Deadly buildings

Many more buildings may collapse at any time, killing more people, if the KBCA does not get its act together.

Editorial August 05, 2011

As if the target killings in Karachi were not enough to traumatise the city to the extent that it is just barely able to keep going, a tragedy in Lyari where a five-storey building collapsed, killing at least ten and injuring over 12, has added to the city’s woes.

The committee looking into the matter said that sewage which seeped into the building’s foundation had made it weak and this has affected other buildings in the area as well. The Karachi and Sindh building authorities should have declared these buildings dangerous and evacuated all residents — but they claim that they do not have legal authority to do this. Furthermore, maybe the residents would not have a place to go, which leads to the point that buildings which are so vulnerable should never have been approved in the first place.

Rescue efforts were slowed down because the building was located in such a narrow lane that access was limited and heavy machinery could not be used for fear that other buildings in the area would collapse due to the vibration. All this points to poor planning of the area and of the buildings themselves, which increasingly put residents’ lives in jeopardy, but which go largely ignored by the Karachi Building Control Authority (KBCA). Like other municipal services, it is easy to pay them off for their approval of building plans. Furthermore, powerful building mafias have no qualms changing approved plans and adding storeys to buildings as they please in order to make more money. It would appear that the judiciary, by not giving decisive verdicts on such cases that are taken to court and by and large staying silent on such issues, is supporting this mafia. We say that we should solve problems ourselves if the government can’t do it and perhaps this is possible in sectors like education but when it comes to lawlessness, be it target killings or approving buildings that pose safety risks, then there really is nothing that citizens can do without the backing of relevant authorities.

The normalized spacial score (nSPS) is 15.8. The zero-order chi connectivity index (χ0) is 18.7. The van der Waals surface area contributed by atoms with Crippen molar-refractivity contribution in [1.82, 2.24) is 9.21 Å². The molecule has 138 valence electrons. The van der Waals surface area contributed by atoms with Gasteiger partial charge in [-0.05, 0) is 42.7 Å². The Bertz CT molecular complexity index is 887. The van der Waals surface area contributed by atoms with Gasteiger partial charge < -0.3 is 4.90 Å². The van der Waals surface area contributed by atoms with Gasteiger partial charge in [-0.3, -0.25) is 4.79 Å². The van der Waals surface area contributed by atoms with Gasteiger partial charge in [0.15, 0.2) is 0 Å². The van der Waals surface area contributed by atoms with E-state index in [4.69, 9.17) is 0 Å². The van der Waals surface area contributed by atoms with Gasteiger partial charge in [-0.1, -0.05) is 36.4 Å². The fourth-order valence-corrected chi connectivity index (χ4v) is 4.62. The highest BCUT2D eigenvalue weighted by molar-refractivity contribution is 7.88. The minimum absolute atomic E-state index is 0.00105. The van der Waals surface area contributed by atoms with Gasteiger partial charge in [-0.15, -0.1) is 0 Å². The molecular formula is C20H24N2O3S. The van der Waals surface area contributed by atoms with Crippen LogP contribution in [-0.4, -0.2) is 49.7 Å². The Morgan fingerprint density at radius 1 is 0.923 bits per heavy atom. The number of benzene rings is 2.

This is just the tip of the iceberg. Many more buildings may collapse at any time, killing more people, if the KBCA does not get its act together — it must ensure that all dangerous buildings are evacuated and corrupt staff weeded out.

Published in The Express Tribune, August 6th, 2011.


Khalid Ahmed | 12 years ago | Reply

There's a pretty big chance of strong earthquake in Karachi since it sits on one major earthquake fault line and four minor fault lines. Those buildings which are 40 years or older should be mandatorily retrofitted.

Gohar Ali | 12 years ago | Reply

One has to wonder, when heaven forbid, the Gujarat - Deccan earthquake fault line, begins to move North and West due to the tectonic movement. It will undoubtedly bring a 'big one' to Karachi's environs. But, oh why would it matter to the leaders of Pakistan. We are like fleas and mosquitoes to them. They more the infrastructure rots, the more of us die. The less, they have to worry about. You see, it is all very well managed, and quite efficient that way.

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